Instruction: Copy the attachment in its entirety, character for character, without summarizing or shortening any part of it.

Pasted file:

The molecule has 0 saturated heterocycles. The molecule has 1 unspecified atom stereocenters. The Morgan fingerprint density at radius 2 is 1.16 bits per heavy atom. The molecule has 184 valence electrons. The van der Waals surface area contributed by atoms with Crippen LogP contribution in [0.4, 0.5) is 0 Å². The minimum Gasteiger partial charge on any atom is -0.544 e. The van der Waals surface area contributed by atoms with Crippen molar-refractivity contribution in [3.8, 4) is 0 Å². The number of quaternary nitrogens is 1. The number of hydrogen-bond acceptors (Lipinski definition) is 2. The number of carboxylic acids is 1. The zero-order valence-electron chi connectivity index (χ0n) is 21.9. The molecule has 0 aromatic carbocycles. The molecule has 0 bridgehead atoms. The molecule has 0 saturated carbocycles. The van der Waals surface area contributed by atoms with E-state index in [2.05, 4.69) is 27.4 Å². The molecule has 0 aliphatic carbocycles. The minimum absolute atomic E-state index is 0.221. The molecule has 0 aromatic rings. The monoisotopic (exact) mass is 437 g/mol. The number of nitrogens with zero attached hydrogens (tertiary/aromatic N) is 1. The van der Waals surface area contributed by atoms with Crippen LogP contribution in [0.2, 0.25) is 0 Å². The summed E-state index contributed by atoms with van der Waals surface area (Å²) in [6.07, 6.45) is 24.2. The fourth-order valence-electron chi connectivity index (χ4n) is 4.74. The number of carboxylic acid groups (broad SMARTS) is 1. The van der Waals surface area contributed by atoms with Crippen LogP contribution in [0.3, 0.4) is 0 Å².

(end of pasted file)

The molecule has 0 saturated heterocycles. The molecule has 1 unspecified atom stereocenters. The Morgan fingerprint density at radius 2 is 1.16 bits per heavy atom. The molecule has 184 valence electrons. The van der Waals surface area contributed by atoms with Crippen LogP contribution in [0.4, 0.5) is 0 Å². The minimum Gasteiger partial charge on any atom is -0.544 e. The van der Waals surface area contributed by atoms with Crippen molar-refractivity contribution in [3.8, 4) is 0 Å². The number of quaternary nitrogens is 1. The number of hydrogen-bond acceptors (Lipinski definition) is 2. The number of carboxylic acids is 1. The zero-order valence-electron chi connectivity index (χ0n) is 21.9. The molecule has 0 aromatic carbocycles. The molecule has 0 bridgehead atoms. The molecule has 0 saturated carbocycles. The van der Waals surface area contributed by atoms with E-state index in [2.05, 4.69) is 27.4 Å². The molecule has 0 aliphatic carbocycles. The minimum absolute atomic E-state index is 0.221. The molecule has 0 aromatic rings. The monoisotopic (exact) mass is 437 g/mol. The number of nitrogens with zero attached hydrogens (tertiary/aromatic N) is 1. The van der Waals surface area contributed by atoms with Crippen LogP contribution in [0.2, 0.25) is 0 Å². The summed E-state index contributed by atoms with van der Waals surface area (Å²) in [6.07, 6.45) is 24.2. The fourth-order valence-electron chi connectivity index (χ4n) is 4.74. The number of carboxylic acid groups (broad SMARTS) is 1. The van der Waals surface area contributed by atoms with Crippen LogP contribution in [0.3, 0.4) is 0 Å².